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Living by speculation

July 27, 2017


SPECULATION is the name of the game that is being played by TV channels day in and day out for the entertainment of the masses, whose gullibility is as boundless as their thirst for the sensational is insatiable. When the joint investigation team (JIT) filed its report with the Supreme Court and the latter scheduled the hearing a week later, many welcomed the possibility of a break from the slanging contests among representatives of various parties outside the court. Such expectations proved too good to be true. The gladiators from the warring parties stayed on behind the mikes to play the speculation game with increased vigour.

They competed with one another in informing the people what the JIT might or might not have said. Both the PML-N and PTI wanted the people to believe that the JIT had vindicated their respective stands. The guessing game was taken further with a debate on whether the Supreme Court could disqualify the prime minister on the basis of the JIT’s findings. A hotly debated point was the likely result if one of the judges on the three-member implementation bench decided to disqualify the prime minister and his ruling was added to the verdict given by two judges on the five-member bench that had heard the Panama Papers case. It was a meaningless debate.

The guessing game became livelier when the court started hearings on the JIT report.

The speculation game became livelier when the court started hearings on the JIT report. The daily encounters outside the court became noisier and statements and predictions more and more emphatic. The chorus of the PML-N band was that the JIT had not really found the prime minister guilty of any wrongdoing while the PTI chorus was to the effect that it was not only the prime minister who was guilty but his entire brood had been found mired in corruption, The Jamaat-i-Islami chief and Sheikh Rashid had been regular participants of the outdoor kutchery and they were soon joined by the PPP stalwarts especially when the prime minister began to be asked to resign.

The demand for his resignation gave two twists to the speculation game. One new line of speculation was whether resignation could save him from prosecution for the offences he is alleged to have committed or whether a cell in Adiala jail was being prepared. But this point of contention was soon superseded by the other twist — the competition to identify the prime minister’s successor. Would the PML-N find a successor to Nawaz Sharif or would an interim prime minister be installed for the period required to get an outsider elected to the National Assembly?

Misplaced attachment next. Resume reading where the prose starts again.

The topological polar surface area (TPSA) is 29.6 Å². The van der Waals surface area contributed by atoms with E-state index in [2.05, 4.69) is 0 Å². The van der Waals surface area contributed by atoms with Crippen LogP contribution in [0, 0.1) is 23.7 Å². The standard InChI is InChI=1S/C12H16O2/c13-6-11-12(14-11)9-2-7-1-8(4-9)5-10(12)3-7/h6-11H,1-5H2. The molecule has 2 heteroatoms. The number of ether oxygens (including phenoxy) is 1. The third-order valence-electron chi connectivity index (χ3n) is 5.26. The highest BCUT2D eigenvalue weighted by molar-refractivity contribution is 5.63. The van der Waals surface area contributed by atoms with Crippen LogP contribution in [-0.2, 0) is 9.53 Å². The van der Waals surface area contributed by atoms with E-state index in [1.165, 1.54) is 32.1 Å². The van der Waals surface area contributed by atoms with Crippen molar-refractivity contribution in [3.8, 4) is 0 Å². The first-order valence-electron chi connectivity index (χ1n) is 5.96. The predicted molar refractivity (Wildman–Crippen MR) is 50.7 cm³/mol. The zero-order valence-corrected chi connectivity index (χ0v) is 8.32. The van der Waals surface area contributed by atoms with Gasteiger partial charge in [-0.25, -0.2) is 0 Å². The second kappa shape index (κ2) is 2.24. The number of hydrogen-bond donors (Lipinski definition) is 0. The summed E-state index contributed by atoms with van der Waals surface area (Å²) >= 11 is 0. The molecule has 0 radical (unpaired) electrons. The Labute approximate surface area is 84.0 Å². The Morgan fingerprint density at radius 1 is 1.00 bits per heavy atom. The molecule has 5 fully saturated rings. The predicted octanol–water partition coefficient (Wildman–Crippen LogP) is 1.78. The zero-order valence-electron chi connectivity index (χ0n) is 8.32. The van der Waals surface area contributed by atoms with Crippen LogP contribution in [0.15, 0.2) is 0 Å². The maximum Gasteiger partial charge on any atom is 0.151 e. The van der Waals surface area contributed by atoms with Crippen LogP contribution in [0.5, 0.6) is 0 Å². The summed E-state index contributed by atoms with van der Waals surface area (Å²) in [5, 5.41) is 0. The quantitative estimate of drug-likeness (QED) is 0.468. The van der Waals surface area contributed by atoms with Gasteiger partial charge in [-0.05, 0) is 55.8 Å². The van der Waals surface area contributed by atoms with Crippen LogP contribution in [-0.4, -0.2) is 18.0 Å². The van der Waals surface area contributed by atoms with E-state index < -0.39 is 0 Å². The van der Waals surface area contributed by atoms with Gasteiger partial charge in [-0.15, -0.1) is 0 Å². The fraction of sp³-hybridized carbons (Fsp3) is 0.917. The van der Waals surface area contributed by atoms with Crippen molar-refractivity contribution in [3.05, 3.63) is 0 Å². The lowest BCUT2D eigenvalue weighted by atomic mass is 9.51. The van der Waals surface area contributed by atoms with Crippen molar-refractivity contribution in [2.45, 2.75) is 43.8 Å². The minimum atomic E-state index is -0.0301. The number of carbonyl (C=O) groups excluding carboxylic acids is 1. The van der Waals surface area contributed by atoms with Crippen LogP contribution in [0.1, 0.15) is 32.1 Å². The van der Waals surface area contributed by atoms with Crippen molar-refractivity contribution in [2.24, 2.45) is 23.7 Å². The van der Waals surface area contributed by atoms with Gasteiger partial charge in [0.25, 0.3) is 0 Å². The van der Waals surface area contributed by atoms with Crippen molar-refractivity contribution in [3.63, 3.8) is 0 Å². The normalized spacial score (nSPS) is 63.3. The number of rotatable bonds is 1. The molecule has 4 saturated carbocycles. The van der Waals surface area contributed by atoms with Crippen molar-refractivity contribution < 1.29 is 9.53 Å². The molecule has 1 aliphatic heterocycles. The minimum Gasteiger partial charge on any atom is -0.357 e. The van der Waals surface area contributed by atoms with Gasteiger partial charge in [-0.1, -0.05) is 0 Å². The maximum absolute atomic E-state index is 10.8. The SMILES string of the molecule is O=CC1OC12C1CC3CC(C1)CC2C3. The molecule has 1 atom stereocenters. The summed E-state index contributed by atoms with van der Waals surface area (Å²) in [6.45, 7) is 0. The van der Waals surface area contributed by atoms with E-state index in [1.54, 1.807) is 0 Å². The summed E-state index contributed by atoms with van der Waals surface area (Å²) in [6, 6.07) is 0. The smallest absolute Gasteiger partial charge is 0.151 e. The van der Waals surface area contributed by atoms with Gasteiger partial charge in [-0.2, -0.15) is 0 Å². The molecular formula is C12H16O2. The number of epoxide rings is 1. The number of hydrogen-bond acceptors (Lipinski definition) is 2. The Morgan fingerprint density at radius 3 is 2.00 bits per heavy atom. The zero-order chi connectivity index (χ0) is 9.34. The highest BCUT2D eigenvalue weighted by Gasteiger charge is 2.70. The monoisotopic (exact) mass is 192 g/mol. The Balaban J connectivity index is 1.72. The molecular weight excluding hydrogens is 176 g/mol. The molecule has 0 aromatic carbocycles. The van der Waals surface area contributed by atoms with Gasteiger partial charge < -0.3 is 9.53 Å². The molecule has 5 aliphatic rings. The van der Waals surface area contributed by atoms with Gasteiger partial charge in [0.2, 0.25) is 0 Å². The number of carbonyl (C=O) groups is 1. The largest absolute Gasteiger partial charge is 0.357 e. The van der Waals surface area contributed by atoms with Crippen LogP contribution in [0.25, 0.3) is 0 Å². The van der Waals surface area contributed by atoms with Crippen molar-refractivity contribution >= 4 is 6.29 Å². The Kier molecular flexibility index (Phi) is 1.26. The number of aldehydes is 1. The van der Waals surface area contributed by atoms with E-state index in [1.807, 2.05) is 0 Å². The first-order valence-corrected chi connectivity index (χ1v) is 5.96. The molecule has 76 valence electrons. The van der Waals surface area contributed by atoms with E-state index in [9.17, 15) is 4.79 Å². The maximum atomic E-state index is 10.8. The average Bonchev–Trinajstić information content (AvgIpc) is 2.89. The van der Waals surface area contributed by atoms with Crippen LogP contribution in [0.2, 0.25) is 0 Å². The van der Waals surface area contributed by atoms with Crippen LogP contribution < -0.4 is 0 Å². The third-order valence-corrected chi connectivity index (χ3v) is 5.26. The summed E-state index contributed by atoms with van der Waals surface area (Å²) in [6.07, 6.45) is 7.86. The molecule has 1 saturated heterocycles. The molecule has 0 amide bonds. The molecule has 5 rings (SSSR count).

A few sighs were heard over the deletion from the Constitution of the facility of appointing a prime minister from outside the National Assembly and asking him to get elected to the Assembly within six months or so. Some others regretted having abrogated Article 58 (2b) regardless of the fact that Mamnoon Hussain is not cast in the mould of Ziaul Haq or Ghulam Ishaq or even Farooq Leghari.

Quite often the speculators seemed to be having a brush with the law of contempt of court. Although the Supreme Court did refer disparagingly to the arguments being traded outside, overall it chose to ignore the matter. Even otherwise, senseless chatter is not always contempt and there is no law to punish it.

While the party still in power vociferously maintained that the prime minister was not going to step down, because he was extremely busy inaugurating new development projects or undertaking foreign tours, the opposition gunners kept firing salvos in celebration of his exit from office and went on identifying his successors. Names of likely successors were bandied around with or without their consent. The game is still on. It is unlikely to end even if there is no change or a new prime minister has been sworn in because then there will be new points to speculate.

The speculators got some fresh grist for their mills when Interior Minister Nisar Ali Khan announced he would hold a news conference. Prompt was the conclusion that he was going to spill the beans, that he was going to end his 35-year old association with Nawaz Sharif, that he had decided to quit the cabinet, even the party. Some PM baiters confidently announced a split in the PML-N. They were disappointed when the interior minister put off the news conference by a day because he was indisposed,

The speculators were not going to give up; their response was quite quick; ‘Sickness or something else?’ One copy writer penned down a strip: “Besides a backache what else is causing anguish to Chaudhry Nisar?” Mercifully, he stopped there. It is possible he did not have access to a dictionary of common diseases otherwise he might have found appropriate cures for the interior minister’s problems that nobody has diagnosed.

Why has the speculation game become popular? People have so long been denied access to the facts pertaining to matters concerning them that they have evolved a firm tradition of treating conjecture as fact. This tradition has greatly been strengthened by the curtailment of space for freedom of expression, by denial of the right to know and by the enforced cessation of discussion on numerous subjects that could be debated freely a few decades ago. There is no intra-religion discourse. Anybody can get away with blue murder by invoking his personal interpretation of religion. Whatever is supposed to be done in the name of national security cannot be challenged. Any criticism of the way the National Action Plan or the CPEC project is being implemented is considered heresy.

Our increased fondness for speculation may help us to compile a treatise on ‘the speculative Pakistani’ to stand beside Dr Amartya Sen’s book The Argumentative Indian, but it will further erode whatever capacity we have to face the grim challenges confronting the country.

Published in Dawn, July 27th, 2017